Albert “Cubby’ Broccoli’s stamp is very much in evidence in testosterone fuelled action/thriller No Time To Die, a expensive dress rehearsal for the James Bond movies with many of the same preoccupations on display in embryonic form. Bond was, of course, Ian Fleming’s creation, but it was Broccoli and his family who would go on to create and nurture the cinematic incarnation of the brutish, British super-spy. Having optioned the rights to the Bond adventures, Broccoli was assembling reliable talents; this enterprise features Dr No director Terence Young, plus writer Richard Maibaum who worked on 13 of the franchise entries.
WWII was very much were the notions of a gentleman spy were tested; No Time To Die features an unusual lead character in David Thatcher (Victor Mature), who is something rather more than a conventional soldier; having taken part in the failed assassination of Joseph Goebbels, Thatcher has a sizable bounty on his head and knows that capture means certain death. So when the British tank crew Thatcher is riding with are captured, Thatcher immediately leads a POW escape for his own sake rather than anyone else’s; he’s a one-man army who plays by his own rules a la Bond. He’s joined by the more sedate Kendell (Leo Genn), a Brit keen to educate his American friend as to the ‘rules of war’. The war was barely a decade old when No Time to Die was filmed, and it’s something of a revelation to hear so much discussion about ‘what soldiering means to the King’s regulations’. Of course, the enemy feel free to break with tradition in violent style, and so does Thatcher, although Kendall is keen to keep him right as the action leads the men from a getaway via a stolen ambulance to a multi-tank battle near Benghazi, shot in Libya.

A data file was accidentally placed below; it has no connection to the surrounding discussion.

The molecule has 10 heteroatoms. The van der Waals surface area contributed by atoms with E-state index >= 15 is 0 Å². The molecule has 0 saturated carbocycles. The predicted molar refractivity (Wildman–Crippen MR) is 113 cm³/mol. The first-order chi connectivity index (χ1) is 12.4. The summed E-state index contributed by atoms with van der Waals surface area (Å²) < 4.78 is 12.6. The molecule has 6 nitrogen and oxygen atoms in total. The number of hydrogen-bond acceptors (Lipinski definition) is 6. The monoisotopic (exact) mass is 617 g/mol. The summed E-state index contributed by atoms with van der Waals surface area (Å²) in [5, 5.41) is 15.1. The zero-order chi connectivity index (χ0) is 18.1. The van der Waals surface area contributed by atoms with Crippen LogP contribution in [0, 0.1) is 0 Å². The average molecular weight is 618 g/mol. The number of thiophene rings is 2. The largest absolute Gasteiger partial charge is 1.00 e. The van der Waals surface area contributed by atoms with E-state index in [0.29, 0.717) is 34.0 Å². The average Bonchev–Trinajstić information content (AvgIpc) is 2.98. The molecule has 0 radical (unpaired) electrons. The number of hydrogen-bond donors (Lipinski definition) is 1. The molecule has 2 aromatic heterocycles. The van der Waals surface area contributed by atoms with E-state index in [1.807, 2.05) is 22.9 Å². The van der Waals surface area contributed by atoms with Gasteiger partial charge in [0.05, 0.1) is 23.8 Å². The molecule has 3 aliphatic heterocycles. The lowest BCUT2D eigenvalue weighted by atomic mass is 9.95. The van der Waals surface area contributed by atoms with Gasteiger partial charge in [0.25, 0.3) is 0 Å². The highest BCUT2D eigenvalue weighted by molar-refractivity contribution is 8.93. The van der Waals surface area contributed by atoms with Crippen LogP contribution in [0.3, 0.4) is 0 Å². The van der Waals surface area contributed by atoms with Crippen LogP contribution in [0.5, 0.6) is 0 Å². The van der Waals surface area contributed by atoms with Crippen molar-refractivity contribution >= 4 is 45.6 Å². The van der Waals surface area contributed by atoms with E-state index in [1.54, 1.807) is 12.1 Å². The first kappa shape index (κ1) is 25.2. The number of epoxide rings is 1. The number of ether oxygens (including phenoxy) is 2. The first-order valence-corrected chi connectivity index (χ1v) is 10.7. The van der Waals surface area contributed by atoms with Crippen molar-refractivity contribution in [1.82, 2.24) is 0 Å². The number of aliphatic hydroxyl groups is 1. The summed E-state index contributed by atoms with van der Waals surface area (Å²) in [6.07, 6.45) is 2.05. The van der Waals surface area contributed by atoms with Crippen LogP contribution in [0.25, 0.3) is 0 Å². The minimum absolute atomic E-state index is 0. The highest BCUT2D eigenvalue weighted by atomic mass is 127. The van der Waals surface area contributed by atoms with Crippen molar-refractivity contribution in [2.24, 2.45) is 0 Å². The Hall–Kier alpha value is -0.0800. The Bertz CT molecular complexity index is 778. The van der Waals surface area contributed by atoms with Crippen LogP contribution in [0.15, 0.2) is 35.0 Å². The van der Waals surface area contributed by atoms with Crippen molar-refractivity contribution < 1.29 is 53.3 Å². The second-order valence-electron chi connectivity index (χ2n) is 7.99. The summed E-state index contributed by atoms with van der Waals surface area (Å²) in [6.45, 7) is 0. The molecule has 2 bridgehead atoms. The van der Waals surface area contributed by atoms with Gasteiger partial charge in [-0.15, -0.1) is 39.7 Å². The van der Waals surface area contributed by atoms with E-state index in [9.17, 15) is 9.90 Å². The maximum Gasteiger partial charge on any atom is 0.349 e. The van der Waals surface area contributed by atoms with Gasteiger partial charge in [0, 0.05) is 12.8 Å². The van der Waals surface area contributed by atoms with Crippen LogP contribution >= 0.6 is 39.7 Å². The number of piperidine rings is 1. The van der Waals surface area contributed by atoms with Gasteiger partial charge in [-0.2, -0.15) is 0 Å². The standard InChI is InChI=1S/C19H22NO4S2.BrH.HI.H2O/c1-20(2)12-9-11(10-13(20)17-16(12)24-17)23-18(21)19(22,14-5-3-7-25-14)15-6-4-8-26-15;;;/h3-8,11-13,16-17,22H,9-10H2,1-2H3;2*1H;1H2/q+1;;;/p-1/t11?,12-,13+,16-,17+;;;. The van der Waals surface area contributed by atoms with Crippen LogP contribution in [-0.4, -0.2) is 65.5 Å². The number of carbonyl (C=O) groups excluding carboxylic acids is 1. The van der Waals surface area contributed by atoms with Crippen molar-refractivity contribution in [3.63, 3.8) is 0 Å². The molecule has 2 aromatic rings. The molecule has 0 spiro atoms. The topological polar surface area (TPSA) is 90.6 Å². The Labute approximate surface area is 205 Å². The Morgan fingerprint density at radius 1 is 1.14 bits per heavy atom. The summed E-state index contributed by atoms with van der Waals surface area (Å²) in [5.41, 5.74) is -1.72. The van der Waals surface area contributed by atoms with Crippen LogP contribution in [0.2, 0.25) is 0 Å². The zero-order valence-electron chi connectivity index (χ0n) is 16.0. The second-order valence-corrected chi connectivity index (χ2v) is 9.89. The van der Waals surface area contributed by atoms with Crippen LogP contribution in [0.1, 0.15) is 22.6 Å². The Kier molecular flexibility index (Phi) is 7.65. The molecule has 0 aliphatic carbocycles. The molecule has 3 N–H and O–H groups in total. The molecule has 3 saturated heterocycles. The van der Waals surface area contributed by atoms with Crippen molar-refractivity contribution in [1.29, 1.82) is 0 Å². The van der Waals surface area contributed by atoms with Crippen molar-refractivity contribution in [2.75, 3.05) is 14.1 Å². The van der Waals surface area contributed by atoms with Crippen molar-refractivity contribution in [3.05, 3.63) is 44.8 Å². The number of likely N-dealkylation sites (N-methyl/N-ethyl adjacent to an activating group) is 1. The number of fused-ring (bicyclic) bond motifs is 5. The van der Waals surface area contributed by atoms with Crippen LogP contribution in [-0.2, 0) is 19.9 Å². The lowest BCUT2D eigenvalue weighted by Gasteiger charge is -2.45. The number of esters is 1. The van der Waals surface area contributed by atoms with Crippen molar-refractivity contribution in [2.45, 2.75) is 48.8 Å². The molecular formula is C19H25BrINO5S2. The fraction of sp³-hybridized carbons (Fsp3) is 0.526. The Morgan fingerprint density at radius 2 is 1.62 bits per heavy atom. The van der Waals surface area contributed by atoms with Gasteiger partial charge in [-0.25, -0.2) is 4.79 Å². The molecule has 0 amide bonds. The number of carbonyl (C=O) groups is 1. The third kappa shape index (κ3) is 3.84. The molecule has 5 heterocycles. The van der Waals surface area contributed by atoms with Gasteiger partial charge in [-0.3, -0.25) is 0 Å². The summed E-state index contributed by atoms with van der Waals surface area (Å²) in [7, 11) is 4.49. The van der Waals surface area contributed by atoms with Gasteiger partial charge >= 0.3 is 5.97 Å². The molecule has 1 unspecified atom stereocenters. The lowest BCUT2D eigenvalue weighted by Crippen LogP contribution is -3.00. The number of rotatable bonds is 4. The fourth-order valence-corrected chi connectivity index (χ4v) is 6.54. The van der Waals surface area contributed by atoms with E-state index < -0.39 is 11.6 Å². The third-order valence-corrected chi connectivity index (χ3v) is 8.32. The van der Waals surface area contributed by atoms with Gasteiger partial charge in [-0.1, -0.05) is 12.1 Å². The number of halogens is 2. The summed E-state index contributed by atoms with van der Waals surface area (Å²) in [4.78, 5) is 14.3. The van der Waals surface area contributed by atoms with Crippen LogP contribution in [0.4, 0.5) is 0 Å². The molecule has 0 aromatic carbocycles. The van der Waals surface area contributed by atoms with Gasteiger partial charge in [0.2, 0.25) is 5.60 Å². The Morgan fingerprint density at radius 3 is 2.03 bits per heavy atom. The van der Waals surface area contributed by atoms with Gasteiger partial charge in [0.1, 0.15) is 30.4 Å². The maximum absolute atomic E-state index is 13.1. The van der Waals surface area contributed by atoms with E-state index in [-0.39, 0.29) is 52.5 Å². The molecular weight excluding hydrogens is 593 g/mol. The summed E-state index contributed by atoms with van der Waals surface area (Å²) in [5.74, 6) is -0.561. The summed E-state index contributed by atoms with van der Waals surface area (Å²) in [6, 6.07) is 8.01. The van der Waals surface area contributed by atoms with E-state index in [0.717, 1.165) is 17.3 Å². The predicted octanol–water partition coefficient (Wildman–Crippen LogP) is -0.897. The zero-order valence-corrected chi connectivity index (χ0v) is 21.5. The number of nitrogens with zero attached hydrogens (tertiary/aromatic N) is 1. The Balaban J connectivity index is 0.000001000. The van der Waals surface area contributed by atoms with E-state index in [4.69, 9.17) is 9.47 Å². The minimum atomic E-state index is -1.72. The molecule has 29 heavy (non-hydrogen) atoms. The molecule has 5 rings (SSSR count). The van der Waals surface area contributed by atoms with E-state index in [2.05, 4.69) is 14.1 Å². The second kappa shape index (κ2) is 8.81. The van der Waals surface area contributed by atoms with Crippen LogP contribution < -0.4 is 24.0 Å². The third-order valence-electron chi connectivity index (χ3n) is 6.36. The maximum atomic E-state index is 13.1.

There’s a slew of links to Bond here, from acting talents female lead Lucianna Paluzzi (Thunderball) and Anthony Newley (who co-wrote the lyrics to Goldfinger), plus innumerable technical staff. The action scenes are up to 60’s Bond levels, with a few lively gunfights and bookends of set-piece desert tank action. But there’s also precursors of the laconic style of the Bond movies; a traitor is murdered by a baying crowd of the men off camera, and we pan slowly down to find his blood gushing out of down a drainpipe, a familiar short-hand often used in the Bond movies. It’s also notable that characters are firmly tied to real events; Thatcher has a tragic back-story, his wife has died in Belsen, and there’s a deliberate sourness about the way he navigates the war. It’s typical of Broccoli’s worldly output with his Warwick Films label, a specific taste for laconic action that Broccoli moved across to his new Eon Productions company, and the rest is history.
Once the titles of Ian Fleming’s stories were used up for movies, ephemera like the name of the author’s house (Goldeneye) came into play; presumably this aesthetic has been expanded to include Broccoli too. This feature no longer appears on his Wikipedia page, presumably to avoid any confusion with the new Bond movie No Time To Die, recently announced as heading to streaming on the new Paramount+ channel after a 2021 cinema release as part of the channels deal with MGM and Epix. Issued in the US as Tank Force!, the original No Time To Die is a watchable, well-crafted action film that’s of substantial interest to cineastes by dint of catching some major talents, and some resonant ideas, on their way to establishing cinema’s most venerable franchise. It might not be the No Time to Die we want right now, but it’s the No Time To Die we’ve got; James Bond fans will want to have a careful look before the latest instalment finally arrives this year.